Getting Here & Navigating the Strand

Myrtle Beach Ferris Wheel

The popularity of the communities that comprise the Grand Strand – from the fishing village of Little River on the state’s northern edge to the historic port city of Georgetown on the Strand’s southernmost point – continues to climb. The numbers are approximate, of course, but it’s estimated that some fifteen million people visit the area every year. And that number shows no sign of slowing its upward climb. One reason is this area is so conveniently located (midway between the Northeast and sunny Florida) and easily accessible by plane, train and automobile. Train service is available from Charleston or Florence. You can fly into the Myrtle Beach International Airport. Most notably, though, the area is best known as what tourism professionals call a “drive market.” Believe it or not, most cities east of the Mississippi are within only one day’s drive!

The Strand boasts a strong web of roadways – and plans are on the drawing board for even more modern thoroughfares. A proposed Interstate 73 corridor would create a direct route for visitors to the Grand Strand from states throughout the upper Midwest and Northeast.

By Air

Myrtle Beach is among the nation’s fastest growing communities. It’s no surprise then that Myrtle Beach International Airport is experiencing tremendous growth. More than 800,000 people are forecast to fly in and out of Myrtle Beach on seven-plus airlines. The airport serves travelers across the country with service to destinations that include Atlanta, New York, Chicago, Philadelphia, Washington and more. For a list of non-stop destinations, carriers and other information, visit FlyMyrtleBeach.com. The Myrtle Beach International Airport also offers service for private companies.

Roads

Within the last decade, new roads have been created to ease congestion caused by the growing influx of visitors – and residents. Once you’ve arrived, you won’t need to fret much about reaching your destination because the Grand Strand's new network of roads makes traveling throughout the Myrtle Beach area much less a hassle than it once was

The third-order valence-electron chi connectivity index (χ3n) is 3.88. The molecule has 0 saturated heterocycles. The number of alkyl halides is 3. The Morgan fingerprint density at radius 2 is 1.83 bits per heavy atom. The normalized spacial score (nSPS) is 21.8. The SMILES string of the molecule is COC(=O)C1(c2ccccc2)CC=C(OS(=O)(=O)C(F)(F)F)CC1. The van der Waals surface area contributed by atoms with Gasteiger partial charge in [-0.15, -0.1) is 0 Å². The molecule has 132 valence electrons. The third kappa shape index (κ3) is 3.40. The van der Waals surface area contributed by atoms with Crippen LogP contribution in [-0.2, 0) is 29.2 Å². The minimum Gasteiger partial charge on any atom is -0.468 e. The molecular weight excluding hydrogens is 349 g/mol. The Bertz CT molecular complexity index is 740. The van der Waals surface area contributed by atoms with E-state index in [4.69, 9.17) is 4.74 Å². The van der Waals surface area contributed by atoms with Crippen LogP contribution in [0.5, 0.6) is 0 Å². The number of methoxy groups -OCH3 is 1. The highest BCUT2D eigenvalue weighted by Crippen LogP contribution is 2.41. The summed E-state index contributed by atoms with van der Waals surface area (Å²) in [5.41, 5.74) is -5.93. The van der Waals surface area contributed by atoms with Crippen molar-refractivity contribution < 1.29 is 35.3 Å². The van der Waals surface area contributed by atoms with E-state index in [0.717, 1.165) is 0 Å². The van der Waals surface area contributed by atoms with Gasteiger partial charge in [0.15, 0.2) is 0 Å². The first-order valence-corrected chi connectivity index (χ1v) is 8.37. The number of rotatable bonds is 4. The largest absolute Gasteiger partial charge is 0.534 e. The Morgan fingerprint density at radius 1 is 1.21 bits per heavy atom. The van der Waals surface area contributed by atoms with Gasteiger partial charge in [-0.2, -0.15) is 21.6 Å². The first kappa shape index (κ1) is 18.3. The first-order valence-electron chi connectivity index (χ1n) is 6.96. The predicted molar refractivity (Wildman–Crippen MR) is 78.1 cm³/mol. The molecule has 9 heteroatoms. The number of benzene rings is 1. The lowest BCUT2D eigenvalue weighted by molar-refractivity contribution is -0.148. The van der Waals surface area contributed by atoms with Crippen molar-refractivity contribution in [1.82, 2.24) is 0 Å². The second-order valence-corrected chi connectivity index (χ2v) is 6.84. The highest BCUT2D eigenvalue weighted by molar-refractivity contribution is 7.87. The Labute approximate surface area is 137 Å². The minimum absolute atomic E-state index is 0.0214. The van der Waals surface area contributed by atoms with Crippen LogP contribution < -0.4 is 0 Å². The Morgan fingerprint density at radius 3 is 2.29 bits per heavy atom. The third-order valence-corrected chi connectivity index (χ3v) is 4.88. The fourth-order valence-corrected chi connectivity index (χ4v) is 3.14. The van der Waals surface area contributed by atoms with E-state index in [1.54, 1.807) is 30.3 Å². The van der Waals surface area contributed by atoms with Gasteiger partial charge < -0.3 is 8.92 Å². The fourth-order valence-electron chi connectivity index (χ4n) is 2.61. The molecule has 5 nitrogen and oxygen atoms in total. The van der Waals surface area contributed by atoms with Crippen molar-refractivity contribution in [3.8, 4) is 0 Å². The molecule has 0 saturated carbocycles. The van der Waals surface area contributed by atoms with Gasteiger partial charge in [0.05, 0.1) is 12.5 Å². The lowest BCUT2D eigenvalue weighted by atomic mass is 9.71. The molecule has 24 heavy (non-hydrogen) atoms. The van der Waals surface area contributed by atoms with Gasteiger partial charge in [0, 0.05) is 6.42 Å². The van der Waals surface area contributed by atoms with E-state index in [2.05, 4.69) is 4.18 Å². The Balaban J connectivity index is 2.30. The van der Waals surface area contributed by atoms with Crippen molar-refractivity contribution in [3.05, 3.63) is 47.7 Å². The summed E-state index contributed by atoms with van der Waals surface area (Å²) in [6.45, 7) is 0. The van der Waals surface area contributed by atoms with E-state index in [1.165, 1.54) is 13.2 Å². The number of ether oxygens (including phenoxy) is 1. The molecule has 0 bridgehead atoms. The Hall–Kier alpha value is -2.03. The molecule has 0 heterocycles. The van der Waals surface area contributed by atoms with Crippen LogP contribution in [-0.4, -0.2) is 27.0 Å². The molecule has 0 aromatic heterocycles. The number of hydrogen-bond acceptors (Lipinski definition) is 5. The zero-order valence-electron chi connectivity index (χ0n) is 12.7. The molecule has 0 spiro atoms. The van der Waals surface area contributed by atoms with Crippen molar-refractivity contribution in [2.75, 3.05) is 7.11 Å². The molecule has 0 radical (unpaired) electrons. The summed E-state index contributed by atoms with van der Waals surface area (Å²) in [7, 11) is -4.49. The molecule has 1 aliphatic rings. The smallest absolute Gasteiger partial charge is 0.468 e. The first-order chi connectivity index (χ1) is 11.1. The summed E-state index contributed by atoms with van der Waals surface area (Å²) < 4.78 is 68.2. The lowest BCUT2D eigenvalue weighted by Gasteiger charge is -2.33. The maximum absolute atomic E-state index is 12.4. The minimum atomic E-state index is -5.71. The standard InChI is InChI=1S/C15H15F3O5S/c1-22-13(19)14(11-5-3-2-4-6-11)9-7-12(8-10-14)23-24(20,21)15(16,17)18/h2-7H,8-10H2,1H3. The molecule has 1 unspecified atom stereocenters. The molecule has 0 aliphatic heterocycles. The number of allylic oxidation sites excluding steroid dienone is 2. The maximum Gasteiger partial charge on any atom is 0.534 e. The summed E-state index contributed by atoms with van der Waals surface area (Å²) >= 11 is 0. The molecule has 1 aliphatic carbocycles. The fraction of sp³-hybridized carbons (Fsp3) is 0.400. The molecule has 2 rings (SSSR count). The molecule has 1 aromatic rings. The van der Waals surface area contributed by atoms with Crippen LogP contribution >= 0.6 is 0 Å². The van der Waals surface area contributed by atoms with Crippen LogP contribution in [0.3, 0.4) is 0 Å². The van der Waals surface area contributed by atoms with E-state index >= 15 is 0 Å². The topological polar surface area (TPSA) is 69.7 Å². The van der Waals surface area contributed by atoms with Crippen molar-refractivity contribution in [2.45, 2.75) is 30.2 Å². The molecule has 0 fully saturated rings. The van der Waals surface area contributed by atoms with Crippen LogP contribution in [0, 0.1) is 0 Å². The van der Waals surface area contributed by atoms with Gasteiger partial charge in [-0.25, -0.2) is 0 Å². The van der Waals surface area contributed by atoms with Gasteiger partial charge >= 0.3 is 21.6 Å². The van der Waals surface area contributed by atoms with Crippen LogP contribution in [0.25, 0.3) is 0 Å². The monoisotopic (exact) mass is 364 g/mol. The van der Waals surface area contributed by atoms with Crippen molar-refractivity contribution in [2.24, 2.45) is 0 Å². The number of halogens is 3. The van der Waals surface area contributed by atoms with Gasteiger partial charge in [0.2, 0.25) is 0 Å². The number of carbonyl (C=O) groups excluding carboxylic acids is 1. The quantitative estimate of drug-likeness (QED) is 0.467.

The 28-mile Veterans Highway (SC 22) is a four-lane road that links US 501 west of Conway and US 17 north of Myrtle Beach. The Carolina Bays Parkway (SC 31) runs from SC 9 to US 544; eventually it will extend to US 17 south of Myrtle Beach.

Aerial View of Myrtle Beach Coast

Harrelson Boulevard, a new access road to Myrtle Beach International Airport from US 17 Bypass, joins other completed road projects including the oh-so-popular Robert M. Grissom Parkway, which runs roughly parallel to US 17 Bypass and US 17 Business and provides a relatively uncrowded passage through central Myrtle Beach; the Robert M. Grissom Parkway is a four-lane route from 62nd Avenue North in Myrtle Beach to Harrelson Boulevard near the Myrtle Beach International Airport.

There have also been extensive improvements to US 501 and SC 544, both of which are major thoroughfares to central and south Myrtle Beach area.

Ocean Boulevard and Kings Highway (best known as Business 17) runs parallel to the Atlantic Ocean – north and south along the Grand Strand. Highway 17 Bypass, a busy section locals refer to as "the Bypass," is the Grand Strand's westernmost route running parallel to the ocean. When it opened originally, way back in the late 70s, it was a beltline of sorts around the Strand. (Now, Highway 31 and Highway 22 serve that purpose, too.)The Bypass begins in Murrells Inlet and extends north until it merges with Kings Highway just before Restaurant Row. Mile markers are located on Business and Bypass Highway 17 to make navigation easier.

A great video is posted on the Myrtle Beach Area Chamber of Commerce website that explains the tangle of roads you’ll need to navigate. Once you hear the explanations and take a gander at a map, the big picture will take shape. Go here for the video: mms://MBACC.net/MyrtleBeachHighways.wmv -- it’s very helpful for visualizing the whole length of the Grand Strand.